- [Instructor] Let's talk about interview preparation. Okay. First of all, I want to just get to know the people in the room. We're going to have a conversation. We're going to talk back and forth, you get to ask questions. So, I'm going to go around the room. And I just want you to tell me your name. Tell me a little bit of why you're here, what's your objective of coming here, and maybe the kind of interviews that you'll be doing or something interesting you feel about. You're doing a blog or whatnot. So we'll go left to right. And we'll start here, and just a few minutes and I might talk back and forth with you. - [Sarah] So, my name is Sarah, and I am here because I am founding a food video blog called "In Lieu of Cordon Bleu." And it's all about learning how to create restaurant quality dishes at home, from the development all the way to the plating. And of course, that's going to involve interviewing local area chefs. - Have done any interviewing yet? - I have. Yeah, we've starte...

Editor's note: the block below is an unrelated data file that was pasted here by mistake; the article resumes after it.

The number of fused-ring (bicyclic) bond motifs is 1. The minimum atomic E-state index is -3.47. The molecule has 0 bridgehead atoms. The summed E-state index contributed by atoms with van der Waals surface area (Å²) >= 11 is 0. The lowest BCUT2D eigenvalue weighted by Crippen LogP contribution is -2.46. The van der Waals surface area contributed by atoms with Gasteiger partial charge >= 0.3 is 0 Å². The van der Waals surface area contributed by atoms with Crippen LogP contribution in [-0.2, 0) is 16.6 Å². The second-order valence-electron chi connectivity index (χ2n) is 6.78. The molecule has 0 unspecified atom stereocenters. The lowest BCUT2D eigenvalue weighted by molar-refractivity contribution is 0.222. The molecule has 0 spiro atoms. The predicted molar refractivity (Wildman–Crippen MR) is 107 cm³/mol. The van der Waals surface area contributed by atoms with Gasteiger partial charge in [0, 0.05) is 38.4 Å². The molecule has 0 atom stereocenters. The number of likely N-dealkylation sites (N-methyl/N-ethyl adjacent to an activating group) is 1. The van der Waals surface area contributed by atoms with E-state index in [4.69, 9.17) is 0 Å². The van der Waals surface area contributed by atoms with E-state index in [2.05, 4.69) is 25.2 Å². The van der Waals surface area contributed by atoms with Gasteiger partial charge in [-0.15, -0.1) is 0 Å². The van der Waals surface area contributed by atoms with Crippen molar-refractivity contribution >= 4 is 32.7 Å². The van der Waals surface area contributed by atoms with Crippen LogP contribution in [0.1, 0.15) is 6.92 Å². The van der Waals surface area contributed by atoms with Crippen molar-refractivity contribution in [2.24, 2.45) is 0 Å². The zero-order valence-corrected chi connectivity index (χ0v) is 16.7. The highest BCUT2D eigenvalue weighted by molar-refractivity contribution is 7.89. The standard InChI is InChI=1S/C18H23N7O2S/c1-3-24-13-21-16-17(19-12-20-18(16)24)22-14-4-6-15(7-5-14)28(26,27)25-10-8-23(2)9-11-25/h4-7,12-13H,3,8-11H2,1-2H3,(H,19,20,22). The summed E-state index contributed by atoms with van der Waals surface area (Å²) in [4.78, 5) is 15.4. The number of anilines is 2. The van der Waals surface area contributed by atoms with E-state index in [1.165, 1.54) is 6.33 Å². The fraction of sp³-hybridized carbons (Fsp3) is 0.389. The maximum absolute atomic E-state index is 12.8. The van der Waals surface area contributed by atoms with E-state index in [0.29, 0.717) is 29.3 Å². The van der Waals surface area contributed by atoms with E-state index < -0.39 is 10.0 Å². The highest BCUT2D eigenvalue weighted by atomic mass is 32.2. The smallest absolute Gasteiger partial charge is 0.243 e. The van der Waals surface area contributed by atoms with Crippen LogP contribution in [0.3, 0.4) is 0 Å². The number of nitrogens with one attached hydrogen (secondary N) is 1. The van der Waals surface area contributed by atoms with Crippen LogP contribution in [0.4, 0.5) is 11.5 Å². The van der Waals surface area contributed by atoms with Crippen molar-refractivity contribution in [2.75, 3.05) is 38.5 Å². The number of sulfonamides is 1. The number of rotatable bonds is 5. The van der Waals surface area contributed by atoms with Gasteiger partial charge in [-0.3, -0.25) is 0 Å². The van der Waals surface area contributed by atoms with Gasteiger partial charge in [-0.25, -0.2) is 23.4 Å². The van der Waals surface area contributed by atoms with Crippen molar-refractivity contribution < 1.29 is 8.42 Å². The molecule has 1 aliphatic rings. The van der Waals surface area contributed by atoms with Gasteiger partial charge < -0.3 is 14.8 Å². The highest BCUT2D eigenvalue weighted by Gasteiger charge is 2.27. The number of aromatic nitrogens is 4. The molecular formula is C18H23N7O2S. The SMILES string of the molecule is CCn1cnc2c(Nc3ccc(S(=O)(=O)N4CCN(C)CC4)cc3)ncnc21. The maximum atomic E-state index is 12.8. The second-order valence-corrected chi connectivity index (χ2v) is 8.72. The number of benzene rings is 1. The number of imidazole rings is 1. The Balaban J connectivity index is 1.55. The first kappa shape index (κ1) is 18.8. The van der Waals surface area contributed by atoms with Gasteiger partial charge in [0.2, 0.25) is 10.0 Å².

d and done a couple of the shoots. Yeah. - And were you happy? - Uhm... - Okay. - There were challenges. Let's put it that way. - Well, the good thing is there are always going to be challenges, but you adapt a lot better. - Yeah, absolutely. - Excellent. Thank you. - [April] I'm April, and I really want to take my interviews to the next level. I've really never done multiple cameras. And it's just nonprofit work and... - So, what do you do? What kind of nonprofit is it? - An organization up in Vancouver called Esperanza Ministries. And we work with them in the summertime. - So have you done a lot of interviews that were one camera and you just want to advance to multi-camera or...? - One, yeah. I would like to advance. Yeah. - Excellent. Any challenges that you've had that we might be covering? - When the interview starts before the camera is rolling. When they start telling you... - What to do. - ...great information before you've got things ready. - Okay. So all the preparation to get everything. And everything from soup to nuts, I guess? - Yes. - Excellent. Thank you. - [Candice] - Hi, I'm Candice, and I'm a brain storyteller. So I'm a photographer, and I work with mostly women entrepreneurs to tell their story. And in order to do that better and bigger, I thought incorporating video is the next step. So, I'm looking to take what I do with still photography and make it action. - Have you done any interviews yet? - I haven't. I've used video for other events. like I photograph a lot of speakers. So I've done that portion, but this is my first try at it. So, yeah. I need to learn it all. - So you're a complete newbie? - Yeah, total newbie. - A clean slate? - Yeah. - Excellent. Well, hopefully, you won't need to think of yourself as a clean slate in three hours, you'll be teaching other folks. - Hey, thank you. - [Ben] - Hi, I'm Ben. And I haven't done an interview-type of a video yet,. But I'm interested in focusing on neighborhoods in the area, and then businesses and people who work their own businesses and... - What type of things do you do? What type of projects? You said you want to interview people in the neighborhood. - I do. So, I'm a realtor and I want to socialize... - So you're a realtor, okay, so that... - ...on different neighborhoods in the Seattle area and then focusing on... - So that has been your motivation. You're a realtor, you want to make videos that will have, potentially, maybe the people selling the house, the people talking about the neighborhood is telling the story? - Exactly, you're right. - Excellent. Have you ever been interviewed? - Me? No. - Yes, you have. You've just been interviewed. - I've just been interviewed. - Now you have your first interview out of the way, and the next is going to be so much easier. Right? - Sure. - Absolutely. - Absolutely. - [Ed] - My name is Ed, and I do a lot of food photography, and I like working with chefs so I want to take it from taking... - Food? I'm going to introduce you to the Sarah at the opposite end. - How're you doing? - All the foodies get to talk to each other, and everybody in the middle gets to eat. - So, I want to go from taking still pictures of chefs and the food, and actually start interviewing the chefs and start to get inside their heads and find out why they're making the dishes that they do and what inspired them to become chefs. So, that's the interview series I would like to do. - Cool. Have you done any interviewing yet? - Just preliminary. Just preliminary stuff but I'm more interested in the interview preparation so that when I go and talk to them I'm not wasting their time or embarrassing myself. - Yeah. Well, now don't worry about embarrassing yourself. Just watch me. You can see hours and hours of embarrassment. So, I just met everybody. It helped me, but this is something else that I wanted you to be aware of. Each of us just had a teeny little conversation. That's part of the preparation. I know a little bit about you now. Not only that, but we're not just sitting down and starting to talk about the interview, we're starting to develop a synergy here. And that's something that you need to keep in mind throughout the process. All the way from when you think about what you need to do, through when you're finishing the interview. And that's what we're going to look over over the next hour or so. Now, a good interviewer will occasionally have notes. I have bullets, so I don't forget anything. I should not be buried in this, but it will remind me to do things. So here's something to keep in mind as you are preparing. Yeah, have an idea of what you're going to do. Have a reference. Don't be buried in your script, don't be buried in the idea, but the nice thing is you have a checklist. And it's okay because that way you're not going to miss out on what you need to do. As a matter of fact, checklists are important. And you should be creating checklists from all the way from pre-production through the end of the interview. And perhaps, beyond, into the editing. So, there's a variety of interviews that people do. We're talking about real estate. Most of you are interviewing people on the street. Candice, I think you're interviewing business people. You're interviewing people in houses. You're going to Canada and interviewing, which is really far from here, which is in Seattle. You're probably going there for the Canadian beer. I'm guessing, I don't know. So, a variety of things. So some of the types of things, documentary. Maybe people are doing a documentary. Don't think of a documentary as a one-hour thing that's going to be with animals flying through the air. It could be, but a documentary can be a three-minute show about a chef. So it's a little story. You're telling a story. And that's the most important thing that you need to keep in mind when preparing for the interview, is why are you talking to this person? Are you talking to them to get information about their company? Are you talking to them because they're an expert on something and you're telling another story and you need validation? Are they like a scientist from NASA and you're talking about a new moon that was just recently discovered? You know there's been a new moon discovered? Not discovered but they accepted it. It applied, it got accepted. Around Earth, we have a second moon. I'm really (inaudible), "Really? I don't believe that. There's not a second moon. I looked up there, when did that happen?" Now, it's teeny. I think it's 120 feet but it is orbiting. It's really weird. And it's going to go away eventually. It got caught in our gravitational pull and it's going to orbit for a while, and then it's going to just go away. So yeah, look up out at that other moon. You learn something every day. The other kinds of things will be experts, employees. Maybe you're doing something for the church. So, maybe you're talking to the members or you're talking to... What kind of people are you talking to? - The people who actually work up in Canada. - People don't work up in Canada. It's too cold. But so those are the workers. Those are just everyday people and they're probably telling a story. So the idea is when you're preparing this, in your mind, are trying to develop what story do you want to tell. Because that's how you're going to focus your questions.To make sure you get the answers you need to assemble the story that you want to tell. That's important. You should always go into that interview with an objective. "What am I hoping to get out of this?" Because if you don't have that you just get a bunch of random information and you're trying to tell a story after the facts and you're doing facepalms going, "Why didn't I ask that question? Why didn't I get an opening statement from the person? Why didn't I get a really good hard resolution that hits with a bang so that the end of my show really has purpose?" They should know the objective of that. So you get them to say that statement instead of having to try to figure out how to make it happen. So you do a lot of homework first. You should never walk in blank. Other things that people might be doing. Weddings and events where you're walking around and it's crazy out there and you just need to get some bunches of little soundbites to tell a story. Maybe you don't know what that story is yet, but you kind of should know what kind of statements you're looking for. If you had a corporate event, what's happening at the event? What was the purpose? What did they get out of the event? Why are you making this video, in the first place? Is it to promote the event next year? And then you're going to be asking questions and getting soundbites about why it was so great this year or that they're coming back. If you're doing a wedding you want to get little soundbites about the bride and the groom. Well, you don't want everybody to just say, "Hi, congratulations." Because that gets boring after the third person who says that. So maybe you're going to go up and say, "Can you give me a 30-second story about when you met the bride or when you met the groom?" So you're giving them a perspective about what you want them to talk about because people don't know. If you just walk in and say, "Hi, I want to interview you. Do you know the bride?" And they go, "Yeah." It's not really a good question because they don't know where to go. You need to control the situation. You need to guide them so that they will give you a response that you can use. And we're going to talk a little bit about also developing rapport so that it doesn't become just like throwing a question, getting an answer, run and go. Because that is not what's going to make a good story. That's what's not going to make a good interview. And there's a lot of different challenges. If you had an event, these people might be nervous. If you're doing a man-on-the-street, how do you approach them? How do you relate to them? What about kids? Kids. You interview kids differently. And think about this. Kids aren't just a generic, anybody under 16 or whatever. How do you deal with little kids? How do you deal with teenagers? College people? Somebody who is your peer? Pear. I'm hungry. Random and hungry. If anybody's ever seen hungry and stuff. So those are some of the things that we need to attack. And we're going to come back to those people. And I'll talk about how I approach those different folks because it's a different mindset depending on what you want to get. So, we talked a little bit about what your concerns are. I hopefully have approached some of the kind of things you're looking to create. Is there anything I might have missed? Is there any other kind of interview you've thought you needed to do? I can hear you nodding. it's very good. The wind is in here. So, we talked about what is your story? Who is your audience? Again, it follows in with what is your story. In other words, are you targeting this for people on the web who you are trying to catch their attention? Is it somebody who wants to keep coming back to your website because they find that it's really interesting meeting these chefs? Is it somebody you need to motivate to contact you because they're interested in a house and they're excited because you've talked to people in the neighborhood and they like those people? So, who is your audience? Because it helps you tell your story. This is the important homework you need to do. You don't just run out there and say, "Oh, I'll talk about to a bunch of people and I'll figure it out." It will be a nightmare because you're trying to create a story out of random stuff. You should have an idea. When you're going to interview something. This is not the man on the street. Research your subject. Do your homework Before you go interview somebody. Ifbyou're going to go to a restaurant and talk to a chef, should you just say, "Hi, I'm coming to the restaurant and I want to do an interview for my blog. Is a good time?" And they're like, "Yeah, come in at 7:00. It's fine." Get there at 7:00, dinner rush. It's like, "I can't talk to you right now. I'll give you a couple minutes." They don't know who you are. It's like, "Fine. Let's get this over with. Get the guy out of here." It's not going work. What you should do is not only figure out a good time. If you know that when this person won't be rushed, but who is this person? Anybody you interview, you find out who they are, you know...you've chosen them a lot of times, and then you should research them. The web is an amazing thing. See if they have a bio on the web. See if they have a web page talking about their restaurant, talking about their business, their company. You found this person. Find out about them before you go in because the goal of doing or the objective that you need to remember is you are developing a rapport with the person, you're engaging them in a conversation, and you're getting the soundbites that you want. So, the big thing is relating to the person. So you go, you read about them, you get a little bit of their history. I did that just now at the beginning of the class. We did it very briefly because we didn't have a lot of time. But I talked to each one of you and I tried to find out something about you. And it doesn't matter whether it was in relationship to what I'm going to be talking about on the interview because I don't care about that yet. I want to find out about you. What makes you tick? Why did you come to this class? What's your motivation for doing an interview? Because now we can start having a conversation. And if I talk to you as a person who cares about who you are and what you're doing, you're going to relate back to me. It's not going to be like question-answer, question-answer. So that's important. And that's something you have to keep in mind during the entire process. So if you know something about somebody and you come, and you do some research, and you read about them on the web. You read their bio, you look at them on LinkedIn, you look at them on Facebook. No, this is not stalking. This is research. A lot of things out there. And don't just think about researching about specifically their job that you're going to interview them on. Read about, "Oh, I love their Facebook page. They like to ski. They scuba. They have kids. They went to Uruguay." I'm reading stuff. And what I'm doing is I'm looking for things that I can use to connect with them. Things that maybe I have done or things that I want to do. That's the key thing. So, if I'm reading on somebody's Facebook page that they just came back from a scuba trip. When I actually go and finally meet them I'll say, "I was looking at your web page." I'll admit that." You shouldn't sound like, "I secretly found out." No. "I looked at your Facebook page and I saw you scuba dive. I've always wanted to scuba dive. Tell me about it." I need to talk to you as a restaurant chef, right? Why am I asking about scuba diving? Because I'm trying to build rapport. We're having a conversation. It's going to relax the person. You get to know the person. If you never scuba-dived, did you hear what I said, "I've always wanted to scuba dive." And the key is be sincere. Don't be like, "Oh, I've wanted to scuba dive." No. Find something that you like that you can relate to because you will start creating a conversation. And that's important. It does a lot of things. Not only does it create an environment where the people are comfortable. You start a conversation, you get into that kind of relaxed atmosphere. But in addition to that, it shows that you're interested in them as a person. And now you can get what you want. You can dovetail that into the interview. But it's important to do that. So that's one thing that I might do to build rapport in advance. You might also do a pre-interview. You picked out the person. You've considered, "I want to work with this chef. I want to work with this employee." And if the opportunity presents itself, pick up the phone. If they're willing to do it, Facetime them, perhaps. And just say, "I thought we'd have a little chit-chat. I want to do a few things. I want to kind of tell you what my objective is, why we're coming to interview you and some of the things I'm going to say. And I want to know if you have any questions. Do have you have any concerns? This might be new to you, have you interviewed a lot?" And while you're doing that interview, again, you're building a dynamic, you're getting to know the person, they're getting to know you. And this is really important because the moment you arrive on set you've already established that. You don't have to worry about that at the beginning. You just have to continue that relationship that you're doing. It doesn't have to be a five-hour conversation. You don't have to become pen pals. You don't have start tweeting to each other. But if you have the opportunity, and this can be anywhere from a few minutes, if that's all the time they have, to it might be a half hour conversation. Because the half-hour conversation might be, "These are some of the areas I want to talk to you about. Tell me a little bit about why you became a chef. Tell me a little bit about why you chose to create this business." And you start talking to them as a conversation. Ask questions. Because what you're doing is not only developing rapport, you're getting an idea of things they can talk about because you already have answers going in and you can design questions to elicit those answers. So that's one of the key things. And when you're doing the interview maybe there was a great story they told. Maybe you're talking to a World War II vet. There's not a lot of them left. And they tell you this great story about something that happened to them. And then you're sitting down to interview them and you're like, "That's a great story." And if they don't talk about it you're like, "You know, when we were on the phone, you told me this great story that really, really touched me. Let's talk about that again." And again, you know where you're going with it. You have an idea of what they're going to say, and it's not just, "Oh, I hope I'm lucky." Like, "Oh, let me sit down. Do you have any stories from when you were in World War II?" And if they go, "Hmm..." you go, "Remember when we were on the phone?" So it's great if you can do that. You can't get everything. In an ideal world, you can find a person on Facebook. You can do the long interview, they'll give you all the secret answers. Everything works perfect. It's bits and pieces. And every interview, every experience is going to be different. But these are things you can keep in your satchel that you can pull out. I've never used the word satchel before. Just popped into my head. Your briefcase, your backpack. There we go, we're relating to everybody. So, you're taking notes, you have an idea. You start reconstructing your story based upon the interview or interviews because your program might be about multiple people in the company or in the place you're doing it. So you're saying, "Okay, I have an objective. I know we want to tell a certain story. These are the three or four people I may be talking to. I'll talk to each one of them. And as I find out more about the individuals, I'll start redoing my story based upon their experiences. I'm not trying to shoehorn them into a certain position into my show because that won't be natural. I'm going to use their experiences and my objective together to tell a story and use their experiences and their story." And that's important. Because you don't want to sit there to say, put words in their mouth, they spit out. It's stilted. It doesn't breathe. There's no passion there. There should be passion. And that's going to make it work.